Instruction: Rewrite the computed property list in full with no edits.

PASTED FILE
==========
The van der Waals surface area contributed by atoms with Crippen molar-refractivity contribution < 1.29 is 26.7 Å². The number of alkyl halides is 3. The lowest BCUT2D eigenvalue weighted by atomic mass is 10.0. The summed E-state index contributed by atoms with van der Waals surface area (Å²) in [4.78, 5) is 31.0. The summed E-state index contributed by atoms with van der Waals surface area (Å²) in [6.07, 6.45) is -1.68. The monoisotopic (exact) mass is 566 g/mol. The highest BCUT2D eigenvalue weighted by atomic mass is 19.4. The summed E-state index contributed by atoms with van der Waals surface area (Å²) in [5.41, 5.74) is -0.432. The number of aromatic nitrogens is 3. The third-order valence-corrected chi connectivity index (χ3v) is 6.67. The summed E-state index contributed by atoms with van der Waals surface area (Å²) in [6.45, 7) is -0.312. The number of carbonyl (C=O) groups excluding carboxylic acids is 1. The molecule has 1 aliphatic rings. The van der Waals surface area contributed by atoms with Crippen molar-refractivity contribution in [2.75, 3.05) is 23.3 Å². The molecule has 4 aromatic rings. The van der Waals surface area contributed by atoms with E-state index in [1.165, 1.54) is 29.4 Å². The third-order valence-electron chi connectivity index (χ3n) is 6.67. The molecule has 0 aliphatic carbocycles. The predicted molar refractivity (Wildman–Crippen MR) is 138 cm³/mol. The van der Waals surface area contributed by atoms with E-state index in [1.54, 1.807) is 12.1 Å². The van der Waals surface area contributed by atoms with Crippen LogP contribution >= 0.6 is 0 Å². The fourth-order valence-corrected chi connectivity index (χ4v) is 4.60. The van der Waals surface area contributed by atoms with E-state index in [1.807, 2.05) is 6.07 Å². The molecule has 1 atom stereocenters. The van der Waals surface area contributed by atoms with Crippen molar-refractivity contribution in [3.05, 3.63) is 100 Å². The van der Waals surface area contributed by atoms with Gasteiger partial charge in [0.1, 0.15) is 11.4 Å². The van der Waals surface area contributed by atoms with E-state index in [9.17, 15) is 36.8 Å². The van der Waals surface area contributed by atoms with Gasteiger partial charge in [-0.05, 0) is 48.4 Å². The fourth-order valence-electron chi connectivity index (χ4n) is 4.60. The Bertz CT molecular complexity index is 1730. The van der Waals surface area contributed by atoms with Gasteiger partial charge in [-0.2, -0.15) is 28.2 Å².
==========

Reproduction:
The van der Waals surface area contributed by atoms with Crippen molar-refractivity contribution < 1.29 is 26.7 Å². The number of alkyl halides is 3. The lowest BCUT2D eigenvalue weighted by atomic mass is 10.0. The summed E-state index contributed by atoms with van der Waals surface area (Å²) in [4.78, 5) is 31.0. The summed E-state index contributed by atoms with van der Waals surface area (Å²) in [6.07, 6.45) is -1.68. The monoisotopic (exact) mass is 566 g/mol. The highest BCUT2D eigenvalue weighted by atomic mass is 19.4. The summed E-state index contributed by atoms with van der Waals surface area (Å²) in [5.41, 5.74) is -0.432. The number of aromatic nitrogens is 3. The third-order valence-corrected chi connectivity index (χ3v) is 6.67. The summed E-state index contributed by atoms with van der Waals surface area (Å²) in [6.45, 7) is -0.312. The number of carbonyl (C=O) groups excluding carboxylic acids is 1. The molecule has 1 aliphatic rings. The van der Waals surface area contributed by atoms with Crippen molar-refractivity contribution in [2.75, 3.05) is 23.3 Å². The molecule has 4 aromatic rings. The van der Waals surface area contributed by atoms with E-state index in [1.165, 1.54) is 29.4 Å². The third-order valence-electron chi connectivity index (χ3n) is 6.67. The molecule has 0 aliphatic carbocycles. The predicted molar refractivity (Wildman–Crippen MR) is 138 cm³/mol. The van der Waals surface area contributed by atoms with E-state index in [1.54, 1.807) is 12.1 Å². The van der Waals surface area contributed by atoms with Crippen LogP contribution >= 0.6 is 0 Å². The fourth-order valence-corrected chi connectivity index (χ4v) is 4.60. The van der Waals surface area contributed by atoms with E-state index in [1.807, 2.05) is 6.07 Å². The molecule has 1 atom stereocenters. The van der Waals surface area contributed by atoms with Crippen molar-refractivity contribution in [3.05, 3.63) is 100 Å². The van der Waals surface area contributed by atoms with Gasteiger partial charge in [0.1, 0.15) is 11.4 Å². The van der Waals surface area contributed by atoms with E-state index in [9.17, 15) is 36.8 Å². The van der Waals surface area contributed by atoms with Gasteiger partial charge in [-0.05, 0) is 48.4 Å². The fourth-order valence-electron chi connectivity index (χ4n) is 4.60. The Bertz CT molecular complexity index is 1730. The van der Waals surface area contributed by atoms with Gasteiger partial charge in [-0.2, -0.15) is 28.2 Å².